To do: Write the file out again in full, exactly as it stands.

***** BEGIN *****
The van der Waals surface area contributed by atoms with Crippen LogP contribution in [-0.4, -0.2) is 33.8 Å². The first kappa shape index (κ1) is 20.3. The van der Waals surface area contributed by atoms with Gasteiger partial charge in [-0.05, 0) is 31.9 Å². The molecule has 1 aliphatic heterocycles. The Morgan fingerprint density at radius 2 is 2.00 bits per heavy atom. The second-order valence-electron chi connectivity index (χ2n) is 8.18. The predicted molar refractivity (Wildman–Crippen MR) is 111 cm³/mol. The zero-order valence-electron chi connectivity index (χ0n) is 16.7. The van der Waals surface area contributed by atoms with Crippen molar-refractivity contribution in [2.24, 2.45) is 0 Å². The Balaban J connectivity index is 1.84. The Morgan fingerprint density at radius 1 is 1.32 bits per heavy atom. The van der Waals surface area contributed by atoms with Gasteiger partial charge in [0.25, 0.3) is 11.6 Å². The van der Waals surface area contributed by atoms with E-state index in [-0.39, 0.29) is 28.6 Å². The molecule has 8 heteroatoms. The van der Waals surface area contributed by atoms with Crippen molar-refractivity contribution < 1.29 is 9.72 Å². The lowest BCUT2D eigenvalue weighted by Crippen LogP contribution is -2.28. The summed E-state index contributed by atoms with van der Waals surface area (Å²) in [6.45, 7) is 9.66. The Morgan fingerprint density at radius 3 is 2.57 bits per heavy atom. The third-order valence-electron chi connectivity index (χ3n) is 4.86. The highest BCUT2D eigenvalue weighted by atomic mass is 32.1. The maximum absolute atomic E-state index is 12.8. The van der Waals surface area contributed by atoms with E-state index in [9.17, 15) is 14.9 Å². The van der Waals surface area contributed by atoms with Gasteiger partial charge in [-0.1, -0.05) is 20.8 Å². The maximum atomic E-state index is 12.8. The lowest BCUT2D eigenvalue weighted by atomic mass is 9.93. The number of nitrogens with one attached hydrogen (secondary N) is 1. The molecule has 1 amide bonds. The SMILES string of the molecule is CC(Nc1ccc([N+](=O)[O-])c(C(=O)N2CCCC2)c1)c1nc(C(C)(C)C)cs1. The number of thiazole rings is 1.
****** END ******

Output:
The van der Waals surface area contributed by atoms with Crippen LogP contribution in [-0.4, -0.2) is 33.8 Å². The first kappa shape index (κ1) is 20.3. The van der Waals surface area contributed by atoms with Gasteiger partial charge in [-0.05, 0) is 31.9 Å². The molecule has 1 aliphatic heterocycles. The Morgan fingerprint density at radius 2 is 2.00 bits per heavy atom. The second-order valence-electron chi connectivity index (χ2n) is 8.18. The predicted molar refractivity (Wildman–Crippen MR) is 111 cm³/mol. The zero-order valence-electron chi connectivity index (χ0n) is 16.7. The van der Waals surface area contributed by atoms with Crippen molar-refractivity contribution in [2.24, 2.45) is 0 Å². The Balaban J connectivity index is 1.84. The Morgan fingerprint density at radius 1 is 1.32 bits per heavy atom. The van der Waals surface area contributed by atoms with Gasteiger partial charge in [0.25, 0.3) is 11.6 Å². The van der Waals surface area contributed by atoms with E-state index in [-0.39, 0.29) is 28.6 Å². The molecule has 8 heteroatoms. The van der Waals surface area contributed by atoms with Crippen molar-refractivity contribution < 1.29 is 9.72 Å². The lowest BCUT2D eigenvalue weighted by Crippen LogP contribution is -2.28. The summed E-state index contributed by atoms with van der Waals surface area (Å²) in [6.45, 7) is 9.66. The Morgan fingerprint density at radius 3 is 2.57 bits per heavy atom. The third-order valence-electron chi connectivity index (χ3n) is 4.86. The highest BCUT2D eigenvalue weighted by atomic mass is 32.1. The maximum absolute atomic E-state index is 12.8. The van der Waals surface area contributed by atoms with E-state index in [9.17, 15) is 14.9 Å². The van der Waals surface area contributed by atoms with Gasteiger partial charge in [-0.1, -0.05) is 20.8 Å². The maximum atomic E-state index is 12.8. The lowest BCUT2D eigenvalue weighted by atomic mass is 9.93. The number of nitrogens with one attached hydrogen (secondary N) is 1. The molecule has 1 amide bonds. The SMILES string of the molecule is CC(Nc1ccc([N+](=O)[O-])c(C(=O)N2CCCC2)c1)c1nc(C(C)(C)C)cs1. The number of thiazole rings is 1.